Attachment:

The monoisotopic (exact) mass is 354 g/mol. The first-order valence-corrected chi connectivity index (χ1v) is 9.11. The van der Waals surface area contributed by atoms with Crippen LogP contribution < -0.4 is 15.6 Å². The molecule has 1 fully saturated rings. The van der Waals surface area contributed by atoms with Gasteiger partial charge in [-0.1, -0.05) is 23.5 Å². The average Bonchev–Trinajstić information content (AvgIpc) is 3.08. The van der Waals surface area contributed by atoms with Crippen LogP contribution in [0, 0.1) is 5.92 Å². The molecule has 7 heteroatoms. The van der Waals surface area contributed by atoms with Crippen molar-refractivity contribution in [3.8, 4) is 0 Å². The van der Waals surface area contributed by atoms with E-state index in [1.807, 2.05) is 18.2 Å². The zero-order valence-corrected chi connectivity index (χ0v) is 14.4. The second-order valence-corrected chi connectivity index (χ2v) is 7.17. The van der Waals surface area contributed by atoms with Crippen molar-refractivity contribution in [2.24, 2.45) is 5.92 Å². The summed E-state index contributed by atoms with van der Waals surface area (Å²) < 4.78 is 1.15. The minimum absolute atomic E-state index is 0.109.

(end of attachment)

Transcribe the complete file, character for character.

The monoisotopic (exact) mass is 354 g/mol. The first-order valence-corrected chi connectivity index (χ1v) is 9.11. The van der Waals surface area contributed by atoms with Crippen LogP contribution < -0.4 is 15.6 Å². The molecule has 1 fully saturated rings. The van der Waals surface area contributed by atoms with Gasteiger partial charge in [-0.1, -0.05) is 23.5 Å². The average Bonchev–Trinajstić information content (AvgIpc) is 3.08. The van der Waals surface area contributed by atoms with Crippen LogP contribution in [0, 0.1) is 5.92 Å². The molecule has 7 heteroatoms. The van der Waals surface area contributed by atoms with Crippen molar-refractivity contribution in [3.8, 4) is 0 Å². The van der Waals surface area contributed by atoms with E-state index in [1.807, 2.05) is 18.2 Å². The zero-order valence-corrected chi connectivity index (χ0v) is 14.4. The second-order valence-corrected chi connectivity index (χ2v) is 7.17. The van der Waals surface area contributed by atoms with Crippen molar-refractivity contribution in [2.24, 2.45) is 5.92 Å². The summed E-state index contributed by atoms with van der Waals surface area (Å²) < 4.78 is 1.15. The minimum absolute atomic E-state index is 0.109.